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A Sourcebook for the Worldwide Discovery of a Creative Organic Universe
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VIII. Pedia Sapiens: A New Genesis Future

D. Ecosmocene Destiny: The Greening of the Galaxy

Impey, Chris. How It Ends: From You to the Universe. New York: Norton, 2010. The book off-handedly considers the fateful future demise of everything from earthly organisms and we people to the entropically expiring cosmos. As such, one more book this year resigned to the material machine paradigm of an indifferent, absurd multiverse, devoid of any generative source or purposeful destiny, that is seemingly bent on inflicting this despair and death sentence upon us.

kaku, Michio. The Future of Humanity: Terraforming Mars, Interstellar Travel, Immortality, and Our Destiny beyond Earth. New York: Doubleday, 2018. In his latest, consummate work the CCNY polyphysicist and science expositor imagines a stellar and universal vista looking outward and ahead. In three sections, Leaving the Earth, Voyages to the Stars, and Life in the Universe, a vast traverse from our waning, doomed world to planetary and galactic habitations near and far, no longer as homo sapiens, and onto a cosmic abidance, maybe eternal, akin to visions of Olaf Stapledon and Isaac Asimov. While a grand ride, it quite remains in the old mindset, or lack thereof, which cannot imagine or allow an independent, ordained reality, of which evolutionary life, intelligence and persons are a crucially creative phenomenon. Its opening pages list an array of scientists and scholars that Kaku has spoken with over years, but its ratio of men to women runs 25 to 1.

As the second quotes cites, Nicolaus Copernicus’ name is now popularly used for an on-going demotion of human beings, so it seems, from a central place to total cosmic insignificance, which, of course, was not his conviction at all. Some five centuries later, we seem once again betwixt a Ptolemaic multiverse, drained and devoid of any intrinsic nature, purpose and destiny, and an embryonic, may we say Nicola and Nicolaus Cospernican, revolution in our midst for the asking and perception. The epochal advance and attribution, which this site seeks to report and document, would be a bigender, bicameral sapiensphere coming to her/his own decipherment and discovery of a familial genesis ecosmos. In this hopeful 21st century vista, humankinder and EarthKinder are returned to their true centrality as preconceived, decisive, pro-creator participants.


Michio Kaku traverses the frontiers of astrophysics, artificial intelligence, and technology to offer a stunning vision of man's future in space, from settling Mars to traveling to distant galaxies. Formerly the domain of fiction, moving human civilization to the stars is increasingly becoming a scientific possibility and necessity. Whether in the near future due to climate change and the depletion of finite resources, or in the distant future due to catastrophic cosmological events, we must face the reality that humans will leave planet Earth to survive as a species. Michio Kaku reveals how nanotechnology, and biotechnology may allow us to terraform and build habitable cities on Mars. He then takes us beyond the solar system to nearby stars, which may be reached by nanoships traveling on laser beams at near the speed of light. Finally, he brings us beyond our galaxy, and even beyond our universe, to the possibility of immortality, showing us how humans may someday be able to leave our bodies entirely and laser port to new havens in space. (Publisher edits)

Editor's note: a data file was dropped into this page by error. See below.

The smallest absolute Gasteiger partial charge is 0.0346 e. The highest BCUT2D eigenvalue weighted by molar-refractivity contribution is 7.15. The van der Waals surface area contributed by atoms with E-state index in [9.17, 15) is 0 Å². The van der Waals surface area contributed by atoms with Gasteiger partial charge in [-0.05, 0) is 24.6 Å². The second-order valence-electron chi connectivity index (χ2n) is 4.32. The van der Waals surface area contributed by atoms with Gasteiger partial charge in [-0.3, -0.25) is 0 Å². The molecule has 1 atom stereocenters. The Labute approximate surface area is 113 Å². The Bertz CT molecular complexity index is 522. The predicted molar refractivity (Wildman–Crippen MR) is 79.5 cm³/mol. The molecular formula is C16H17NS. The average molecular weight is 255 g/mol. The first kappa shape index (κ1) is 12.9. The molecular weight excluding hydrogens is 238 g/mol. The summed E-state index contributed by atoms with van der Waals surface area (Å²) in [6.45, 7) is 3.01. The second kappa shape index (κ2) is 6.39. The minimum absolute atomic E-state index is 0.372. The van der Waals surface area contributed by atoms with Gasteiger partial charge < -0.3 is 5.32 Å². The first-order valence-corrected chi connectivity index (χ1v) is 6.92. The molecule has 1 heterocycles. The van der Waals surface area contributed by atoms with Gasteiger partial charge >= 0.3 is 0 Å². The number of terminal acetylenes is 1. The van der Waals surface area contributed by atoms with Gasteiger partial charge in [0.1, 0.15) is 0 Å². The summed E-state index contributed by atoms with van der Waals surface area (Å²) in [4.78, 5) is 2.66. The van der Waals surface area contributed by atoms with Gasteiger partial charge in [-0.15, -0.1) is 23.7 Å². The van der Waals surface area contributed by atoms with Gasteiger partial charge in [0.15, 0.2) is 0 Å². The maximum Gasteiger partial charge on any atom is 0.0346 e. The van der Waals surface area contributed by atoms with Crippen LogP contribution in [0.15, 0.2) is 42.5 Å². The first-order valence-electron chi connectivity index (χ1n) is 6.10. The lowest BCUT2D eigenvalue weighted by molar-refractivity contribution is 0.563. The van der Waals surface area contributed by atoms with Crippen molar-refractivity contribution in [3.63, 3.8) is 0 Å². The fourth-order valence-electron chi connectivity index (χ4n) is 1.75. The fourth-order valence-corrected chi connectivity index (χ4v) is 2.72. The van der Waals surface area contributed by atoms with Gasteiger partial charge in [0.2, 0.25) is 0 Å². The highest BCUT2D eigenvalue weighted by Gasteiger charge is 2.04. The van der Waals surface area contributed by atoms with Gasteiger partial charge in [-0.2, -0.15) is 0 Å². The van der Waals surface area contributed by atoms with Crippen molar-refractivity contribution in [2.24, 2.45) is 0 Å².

Likewise, the explanation for why the universe seems to be fine-tuned to allow for life as we know it is because of luck, because there are billions of parallel universes that are not fine-tuned for life, that are completely lifeless. We are the lucky ones who can live to tell about it. So the universe is not necessarily designed by a superior being. But there is another way to look at this problem. This is the philosophy that I prefer and the one that I am working on at present. In this approach, there are many universes in the multiverse, but most are not stable. In this picture, our universe survives because it is one of the most stable. So my point of view combines both the Copernican and anthropic principle. I believe that our universe is not special, as in the Copernican principle, except for two features: that it is very stable and compatible with life as we know it. (305)

Kaku, Michio. Visions. New York: Anchor Books, 1997. A physicist tracks the three revolutions of the quantum, computer and biomolecule to foresee a planetary civilization coming to achieve its own intelligence. The inchoate ability of human beings to contemplate such future possibilities are equally part of the development cosmology and point to extrapolations of solar and galactic transformation.

Kaku, Michio. Who Will Inherit the Universe? Astronomy. February, 2002. More considerations of the potential for life and mind through its human agency to rearrange and recreate solar systems and galaxies.

Krakauer, David and Caitlin McShea, eds. InterPlanetary Transmissions: Proceedings of the Santa Fe Institute’s First InterPlanetary Festiva. Santa Fe: SFI Press, 2019. The chapters such as Intelligent Systems, Autonomous Ecosystems, Origins of Life in Space, and Living in Space are transcripts of group discussions with luminaries such as Jessica Flack, Geoffrey West, Caleb Scharf, Jennifer Dunne, Neal Stepheson, and many more diverse voices.